Modeling social intelligence through attachment-based learning

Publication Type:

Conference Paper


Proceedings of the Japanese Society for Artificial Intelligence Workshop on Social Intelligence Design, JSAI Press, Matsue, Shimane, Japan (2001)


artificial intelligence


Augmenting social intelligence is particularly challenging because it requires a nuanced, multidisciplinary understanding of human social dynamics. Unfortunately, building a comprehensive model of human interaction is an "AI complete" problem. Nevertheless, it is possible to develop representations of particular types of interaction that can serve as a theoretical foundation for a broad range of social intelligence systems.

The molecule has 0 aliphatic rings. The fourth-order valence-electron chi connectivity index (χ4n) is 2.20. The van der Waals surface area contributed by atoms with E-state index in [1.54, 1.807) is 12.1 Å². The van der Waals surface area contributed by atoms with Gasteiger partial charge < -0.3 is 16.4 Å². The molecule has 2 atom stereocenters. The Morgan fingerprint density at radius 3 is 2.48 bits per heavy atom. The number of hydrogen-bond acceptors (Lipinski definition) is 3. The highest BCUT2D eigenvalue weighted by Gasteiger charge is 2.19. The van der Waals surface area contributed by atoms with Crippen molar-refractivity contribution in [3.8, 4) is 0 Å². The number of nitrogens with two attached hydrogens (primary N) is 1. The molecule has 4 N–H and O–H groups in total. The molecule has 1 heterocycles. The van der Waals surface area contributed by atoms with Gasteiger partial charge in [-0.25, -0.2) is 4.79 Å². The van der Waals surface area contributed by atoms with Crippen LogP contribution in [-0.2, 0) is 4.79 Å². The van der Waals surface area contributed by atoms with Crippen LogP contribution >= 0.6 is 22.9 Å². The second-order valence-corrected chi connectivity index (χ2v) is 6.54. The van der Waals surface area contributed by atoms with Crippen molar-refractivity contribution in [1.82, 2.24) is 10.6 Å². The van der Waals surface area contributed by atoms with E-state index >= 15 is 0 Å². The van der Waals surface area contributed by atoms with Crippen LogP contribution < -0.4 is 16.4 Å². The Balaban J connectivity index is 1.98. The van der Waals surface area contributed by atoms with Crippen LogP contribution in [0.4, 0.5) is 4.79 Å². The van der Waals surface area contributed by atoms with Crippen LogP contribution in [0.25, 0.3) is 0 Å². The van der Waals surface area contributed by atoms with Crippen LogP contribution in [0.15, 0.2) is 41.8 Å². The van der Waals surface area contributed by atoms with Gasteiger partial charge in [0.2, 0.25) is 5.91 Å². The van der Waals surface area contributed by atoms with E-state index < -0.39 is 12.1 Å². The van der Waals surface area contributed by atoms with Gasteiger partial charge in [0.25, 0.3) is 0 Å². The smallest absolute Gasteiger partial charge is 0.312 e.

This paper focuses on one class of interactions: social learning. Social activity is central to learning (see Vygotski, 1980). We develop and expand a theory of social learning based on a series of seminars given by professor Marvin Minsky at MIT. Professor Minsky argues that human attachments are essential to learning, a theory he will present in his forthcoming book, The Emotion Machine. We position his theory here with the goal of providing social intelligence researchers with a theoretical model on which to base new system designs.

A model of attachment-based learning is particularly germane to this task because it illuminates the social interactions that promote learning. Often models of mind (see Minsky, 1985, Piaget, 1990) focus on the self-organization of the mind, and do not provide a theory of how people (teachers, parents, role-models, etc.) can influence and enhance the mental restructuring of others. Minsky's theory of attachment-based learning begins to address this problem.